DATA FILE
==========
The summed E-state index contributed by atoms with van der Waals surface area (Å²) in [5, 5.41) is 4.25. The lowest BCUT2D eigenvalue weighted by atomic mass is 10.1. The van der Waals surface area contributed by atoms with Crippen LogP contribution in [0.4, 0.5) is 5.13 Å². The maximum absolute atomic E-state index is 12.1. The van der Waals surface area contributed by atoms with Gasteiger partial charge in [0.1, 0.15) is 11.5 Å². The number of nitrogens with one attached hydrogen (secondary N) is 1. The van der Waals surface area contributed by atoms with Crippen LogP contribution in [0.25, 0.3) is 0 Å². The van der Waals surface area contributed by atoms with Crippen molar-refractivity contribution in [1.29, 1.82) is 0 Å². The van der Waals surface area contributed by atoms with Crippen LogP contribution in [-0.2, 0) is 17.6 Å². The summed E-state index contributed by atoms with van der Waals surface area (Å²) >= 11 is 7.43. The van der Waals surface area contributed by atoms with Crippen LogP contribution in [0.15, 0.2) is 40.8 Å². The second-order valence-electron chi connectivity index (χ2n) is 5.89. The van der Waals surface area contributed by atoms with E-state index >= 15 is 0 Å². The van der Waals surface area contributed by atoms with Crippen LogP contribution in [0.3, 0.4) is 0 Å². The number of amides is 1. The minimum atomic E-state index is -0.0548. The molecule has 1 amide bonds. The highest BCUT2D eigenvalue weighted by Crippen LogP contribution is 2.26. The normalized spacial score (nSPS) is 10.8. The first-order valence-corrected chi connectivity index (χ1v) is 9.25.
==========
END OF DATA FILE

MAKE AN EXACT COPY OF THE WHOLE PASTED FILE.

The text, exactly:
The summed E-state index contributed by atoms with van der Waals surface area (Å²) in [5, 5.41) is 4.25. The lowest BCUT2D eigenvalue weighted by atomic mass is 10.1. The van der Waals surface area contributed by atoms with Crippen LogP contribution in [0.4, 0.5) is 5.13 Å². The maximum absolute atomic E-state index is 12.1. The van der Waals surface area contributed by atoms with Gasteiger partial charge in [0.1, 0.15) is 11.5 Å². The number of nitrogens with one attached hydrogen (secondary N) is 1. The van der Waals surface area contributed by atoms with Crippen LogP contribution in [0.25, 0.3) is 0 Å². The van der Waals surface area contributed by atoms with Crippen molar-refractivity contribution in [1.29, 1.82) is 0 Å². The van der Waals surface area contributed by atoms with Crippen LogP contribution in [-0.2, 0) is 17.6 Å². The summed E-state index contributed by atoms with van der Waals surface area (Å²) >= 11 is 7.43. The van der Waals surface area contributed by atoms with Crippen LogP contribution in [0.15, 0.2) is 40.8 Å². The second-order valence-electron chi connectivity index (χ2n) is 5.89. The van der Waals surface area contributed by atoms with E-state index >= 15 is 0 Å². The van der Waals surface area contributed by atoms with Crippen LogP contribution in [0.3, 0.4) is 0 Å². The number of amides is 1. The minimum atomic E-state index is -0.0548. The molecule has 1 amide bonds. The highest BCUT2D eigenvalue weighted by Crippen LogP contribution is 2.26. The normalized spacial score (nSPS) is 10.8. The first-order valence-corrected chi connectivity index (χ1v) is 9.25.